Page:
California Native Plant Society
San Gabriel Mountains Chapter

Mount Wilson Area

Mount Wilson is know to most of us in this part of the Los Angeles area as the location of TV and radio towers, which dominate the mountain's skyline. Indeed there is a large number of these towers. However, Mount Wilson is also noted for other reasons. Most notable is the Mount Wilson Observatory. Here the 100-inch telescope was at one time the worlds largest optical telescope. There is also a solar telescope, and a number of smaller telescopes. Today the observatory is used by amateur astronomy groups, and is well worth a visit.

The road to Mount Wilson branches off the Angeles Crest Highway, which traverses the San Gabriels from the City of La Cañada Flintridge in the south to the Mojave Desert on the northern side. The road is very windy and steep, especially on the climb from La Cañada up towards Mount Wilson. Between the City of Pasadena and the mountains is the unincorporated area of Altadena. In the early part of the twentieth century, there was an incline railway to the top of Echo Mountain. From there, a railway wound its way up the mountain side to a hotel at Mount Lowe. The Mount Lowe railway was finally closed by washaways in 1936. These mountains are so steep that severe erosion occurs when there is heavy rain. Today, it is a pleasant hike to the top of Echo Mountain and along the old rail trail to Mount Lowe.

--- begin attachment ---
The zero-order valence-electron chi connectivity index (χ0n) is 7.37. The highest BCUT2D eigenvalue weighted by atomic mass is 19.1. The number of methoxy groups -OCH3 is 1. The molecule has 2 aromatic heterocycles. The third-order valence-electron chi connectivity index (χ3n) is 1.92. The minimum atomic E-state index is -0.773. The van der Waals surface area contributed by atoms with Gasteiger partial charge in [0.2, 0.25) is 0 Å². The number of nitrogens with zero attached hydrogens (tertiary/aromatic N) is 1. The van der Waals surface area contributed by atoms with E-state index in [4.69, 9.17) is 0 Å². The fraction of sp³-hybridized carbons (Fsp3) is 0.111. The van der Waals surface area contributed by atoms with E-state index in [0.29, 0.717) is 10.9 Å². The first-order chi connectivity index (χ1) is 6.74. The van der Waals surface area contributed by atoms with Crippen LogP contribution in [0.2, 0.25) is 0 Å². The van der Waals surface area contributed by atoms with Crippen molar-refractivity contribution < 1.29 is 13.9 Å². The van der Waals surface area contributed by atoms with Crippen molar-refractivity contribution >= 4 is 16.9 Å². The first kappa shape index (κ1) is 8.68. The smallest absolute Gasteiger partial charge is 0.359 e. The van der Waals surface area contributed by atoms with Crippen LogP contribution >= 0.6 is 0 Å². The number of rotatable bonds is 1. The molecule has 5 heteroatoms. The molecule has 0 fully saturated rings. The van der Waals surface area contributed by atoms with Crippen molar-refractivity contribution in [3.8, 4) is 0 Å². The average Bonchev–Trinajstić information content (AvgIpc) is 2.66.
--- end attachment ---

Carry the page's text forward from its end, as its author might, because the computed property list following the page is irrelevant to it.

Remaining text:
Click on the thumbnails to see higher-resolution images, 640 x 480 pixels.

TV towers 100-inch telescope Solar telescope tower From summit of Mt Wilson Yuccas

TV and radio towers on Mount Wilson

100-inch telescope dome, Mount Wilson

Solar Telescope, Mount Wilson

Looking east from summit of Mount Wilson

Yuccas along Angeles Crest Highway (Yucca whipplei)

Tree poppies
Prickly phlox
Castle Canyon
Mt. Lowe Railway
Mt. Wilson from the north

Tree poppies along the road

Prickly phlox (Leptodactylon californicum)

Castle Canyon

Switchback on the track of the Mt. Lowe Railway

Mount Wilson from the north

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All images © 1990-2009 Mary and Graham Bothwell.
Thanks to Jane Strong for assistance in identification of plants and flowers.